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Long IslandPoliticsSpin Cycle

Critic reappointed to revamped LIPA board

Matthew Cordaro (Nov. 12, 2013)

Matthew Cordaro (Nov. 12, 2013) Photo Credit: Newsday / Audrey C. Tiernan

One of the most outspoken critics of the revamped Long Island Power Authority has been reappointed to its board of trustees.

Matthew Cordaro has been reappointed to the board by Assembly Speaker Sheldon Silver (D-Manhattan), the Speaker’s office confirmed Monday. Cordaro, a board member since February, has questioned whether a LIPA downsized by Gov. Andrew M. Cuomo can handle its responsibilities.

Cordaro is the lone member of the new board with a background in energy.

Silver used his other pick for the nine-member board to select former Long Island Assemb. Marc Alessi. He represented parts of Suffolk County from 2005 to 2010.

Silver’s selections now complete the newly fashioned governing board for the utility.
The Cuomo administration earlier named five new appointees: Thomas McAtee Jr., Mark Fischl, Sheldon Cohen, Elkan Abramowitz and outgoing Glen Cove Mayor Ralph Suozzi.

Last week, Senate co-leader Dean Skelos (R-Rockville Centre) said he will reappoint Jeffrey H. Greenfield (first appointed in 2012) and Suzette Smookler (board member since 2006) as his representatives. Under a reorganization plan advocated by the governor last year, Cuomo has five board selections, Silver two and Skelos two.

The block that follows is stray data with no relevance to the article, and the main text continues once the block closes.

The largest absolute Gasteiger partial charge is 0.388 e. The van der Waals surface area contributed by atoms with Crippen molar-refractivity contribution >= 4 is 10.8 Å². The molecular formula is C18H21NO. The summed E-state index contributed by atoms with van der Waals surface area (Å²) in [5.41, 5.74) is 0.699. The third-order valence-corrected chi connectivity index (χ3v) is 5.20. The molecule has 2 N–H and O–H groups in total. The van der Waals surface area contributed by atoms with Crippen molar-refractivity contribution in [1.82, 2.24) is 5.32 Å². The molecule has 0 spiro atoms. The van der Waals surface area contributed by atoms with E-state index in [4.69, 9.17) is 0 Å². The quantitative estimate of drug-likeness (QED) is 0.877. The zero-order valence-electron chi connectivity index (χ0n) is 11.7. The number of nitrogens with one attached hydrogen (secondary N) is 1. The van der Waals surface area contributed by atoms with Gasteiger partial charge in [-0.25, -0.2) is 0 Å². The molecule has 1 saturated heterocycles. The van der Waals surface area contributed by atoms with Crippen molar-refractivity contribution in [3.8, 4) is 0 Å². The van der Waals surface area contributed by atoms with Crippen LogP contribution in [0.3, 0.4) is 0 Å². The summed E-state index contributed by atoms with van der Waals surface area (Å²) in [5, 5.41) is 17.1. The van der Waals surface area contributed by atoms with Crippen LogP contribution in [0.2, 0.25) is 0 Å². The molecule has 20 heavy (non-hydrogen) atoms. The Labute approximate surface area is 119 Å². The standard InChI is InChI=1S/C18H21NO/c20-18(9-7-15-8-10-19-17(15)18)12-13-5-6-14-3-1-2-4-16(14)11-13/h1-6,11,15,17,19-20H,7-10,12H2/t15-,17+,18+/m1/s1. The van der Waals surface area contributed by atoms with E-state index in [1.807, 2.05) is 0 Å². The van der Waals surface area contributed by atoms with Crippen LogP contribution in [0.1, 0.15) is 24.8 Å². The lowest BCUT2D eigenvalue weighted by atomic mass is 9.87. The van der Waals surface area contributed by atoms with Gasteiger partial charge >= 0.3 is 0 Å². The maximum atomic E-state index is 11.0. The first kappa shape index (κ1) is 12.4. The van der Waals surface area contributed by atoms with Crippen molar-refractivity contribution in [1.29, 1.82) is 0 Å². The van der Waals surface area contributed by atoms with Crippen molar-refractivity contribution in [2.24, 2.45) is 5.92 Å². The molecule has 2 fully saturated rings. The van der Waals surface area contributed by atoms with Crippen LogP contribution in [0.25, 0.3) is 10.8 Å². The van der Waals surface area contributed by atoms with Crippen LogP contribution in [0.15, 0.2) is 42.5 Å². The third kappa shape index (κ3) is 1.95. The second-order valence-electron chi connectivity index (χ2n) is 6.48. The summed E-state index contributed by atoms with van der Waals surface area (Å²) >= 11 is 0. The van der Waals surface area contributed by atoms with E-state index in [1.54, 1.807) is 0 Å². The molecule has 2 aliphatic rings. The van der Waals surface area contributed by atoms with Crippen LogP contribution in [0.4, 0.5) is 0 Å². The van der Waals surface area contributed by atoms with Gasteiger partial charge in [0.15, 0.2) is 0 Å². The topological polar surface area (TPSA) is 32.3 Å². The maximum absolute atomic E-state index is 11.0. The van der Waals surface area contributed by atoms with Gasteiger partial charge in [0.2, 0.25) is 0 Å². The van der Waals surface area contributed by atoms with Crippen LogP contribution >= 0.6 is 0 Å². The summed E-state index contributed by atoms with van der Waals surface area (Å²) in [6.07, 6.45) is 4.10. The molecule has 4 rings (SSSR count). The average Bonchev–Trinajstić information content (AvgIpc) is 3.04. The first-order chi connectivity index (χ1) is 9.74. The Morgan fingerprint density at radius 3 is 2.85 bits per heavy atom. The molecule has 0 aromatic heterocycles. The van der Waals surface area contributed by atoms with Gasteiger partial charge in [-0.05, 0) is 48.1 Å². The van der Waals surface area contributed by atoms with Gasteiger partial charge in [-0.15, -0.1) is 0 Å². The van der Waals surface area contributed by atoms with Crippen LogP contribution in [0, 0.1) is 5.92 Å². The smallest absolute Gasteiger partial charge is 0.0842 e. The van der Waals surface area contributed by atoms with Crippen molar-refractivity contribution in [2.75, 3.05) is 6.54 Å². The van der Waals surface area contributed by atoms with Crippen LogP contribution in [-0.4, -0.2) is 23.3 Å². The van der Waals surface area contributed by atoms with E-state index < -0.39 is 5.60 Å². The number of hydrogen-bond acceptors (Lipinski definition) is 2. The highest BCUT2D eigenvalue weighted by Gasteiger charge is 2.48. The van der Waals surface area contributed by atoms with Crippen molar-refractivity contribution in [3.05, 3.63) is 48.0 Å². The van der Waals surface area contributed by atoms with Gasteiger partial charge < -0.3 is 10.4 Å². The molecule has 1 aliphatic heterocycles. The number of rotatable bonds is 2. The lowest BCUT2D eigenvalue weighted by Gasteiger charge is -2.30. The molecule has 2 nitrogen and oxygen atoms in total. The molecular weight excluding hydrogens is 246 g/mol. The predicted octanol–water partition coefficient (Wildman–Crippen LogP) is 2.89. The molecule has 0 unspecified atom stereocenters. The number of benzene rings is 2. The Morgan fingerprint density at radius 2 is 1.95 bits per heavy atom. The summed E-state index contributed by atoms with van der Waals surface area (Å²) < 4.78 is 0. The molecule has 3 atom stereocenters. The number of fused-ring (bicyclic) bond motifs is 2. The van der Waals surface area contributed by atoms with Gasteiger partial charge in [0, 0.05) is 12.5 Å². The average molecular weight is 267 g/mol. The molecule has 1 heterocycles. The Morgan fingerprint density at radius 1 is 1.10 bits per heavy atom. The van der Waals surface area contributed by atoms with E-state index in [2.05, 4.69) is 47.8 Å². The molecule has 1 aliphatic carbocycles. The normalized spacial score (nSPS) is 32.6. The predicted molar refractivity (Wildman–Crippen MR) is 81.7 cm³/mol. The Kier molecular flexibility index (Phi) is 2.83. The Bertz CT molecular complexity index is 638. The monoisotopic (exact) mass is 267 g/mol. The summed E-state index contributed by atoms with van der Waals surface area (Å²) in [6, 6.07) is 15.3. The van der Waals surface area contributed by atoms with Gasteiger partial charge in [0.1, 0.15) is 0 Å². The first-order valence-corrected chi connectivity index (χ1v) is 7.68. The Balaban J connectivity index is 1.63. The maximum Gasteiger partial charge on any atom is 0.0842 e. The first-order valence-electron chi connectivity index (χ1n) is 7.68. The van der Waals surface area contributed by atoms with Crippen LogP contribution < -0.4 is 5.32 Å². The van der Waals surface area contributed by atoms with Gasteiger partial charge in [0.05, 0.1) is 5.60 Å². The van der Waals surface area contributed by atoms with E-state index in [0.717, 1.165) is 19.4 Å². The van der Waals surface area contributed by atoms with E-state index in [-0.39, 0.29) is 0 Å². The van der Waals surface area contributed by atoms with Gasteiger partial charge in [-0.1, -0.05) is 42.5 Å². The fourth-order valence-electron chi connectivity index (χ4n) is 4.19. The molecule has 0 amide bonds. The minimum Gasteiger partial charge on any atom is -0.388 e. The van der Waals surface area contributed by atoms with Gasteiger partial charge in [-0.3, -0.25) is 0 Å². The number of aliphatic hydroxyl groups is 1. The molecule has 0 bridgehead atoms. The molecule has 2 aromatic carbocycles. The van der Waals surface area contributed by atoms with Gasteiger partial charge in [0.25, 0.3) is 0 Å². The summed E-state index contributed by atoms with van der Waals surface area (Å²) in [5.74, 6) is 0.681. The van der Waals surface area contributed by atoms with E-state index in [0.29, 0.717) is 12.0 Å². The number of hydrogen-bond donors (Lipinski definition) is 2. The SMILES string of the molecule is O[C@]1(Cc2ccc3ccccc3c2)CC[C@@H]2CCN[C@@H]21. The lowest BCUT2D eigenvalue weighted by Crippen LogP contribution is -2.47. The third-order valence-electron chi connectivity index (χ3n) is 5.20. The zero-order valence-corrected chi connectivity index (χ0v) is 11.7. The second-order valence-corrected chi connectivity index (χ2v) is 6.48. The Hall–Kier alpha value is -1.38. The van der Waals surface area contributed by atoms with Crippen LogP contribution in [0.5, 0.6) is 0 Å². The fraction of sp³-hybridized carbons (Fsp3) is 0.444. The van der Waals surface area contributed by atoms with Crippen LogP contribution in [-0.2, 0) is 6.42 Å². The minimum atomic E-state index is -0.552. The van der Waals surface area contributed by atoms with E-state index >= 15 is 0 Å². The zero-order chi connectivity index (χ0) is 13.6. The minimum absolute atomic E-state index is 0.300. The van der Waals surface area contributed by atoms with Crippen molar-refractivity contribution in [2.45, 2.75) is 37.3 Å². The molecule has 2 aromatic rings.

The old 15-member board will be abolished as of Wednesday.

Cordaro has been critical of Cuomo’s plan for LIPA since he was appointed to the board in February by Silver.

Under the plan that takes effect Wednesday, PSEG, a New Jersey-based utility company, will take over not only the day-to-day operations but also management duties including budgeting and power-plant planning. LIPA is being scaled back to essentially a financial holding company while maintaining ownership of the transmission and distribution system.

  Cordaro opposed Cuomo’s initial idea to privatize LIPA and the governor’s scaled-down plan to shrink LIPA and increase PSEG’s role. Cordaro favored an opposite approach: Instead of privatizing, make the authority a fully public utility.


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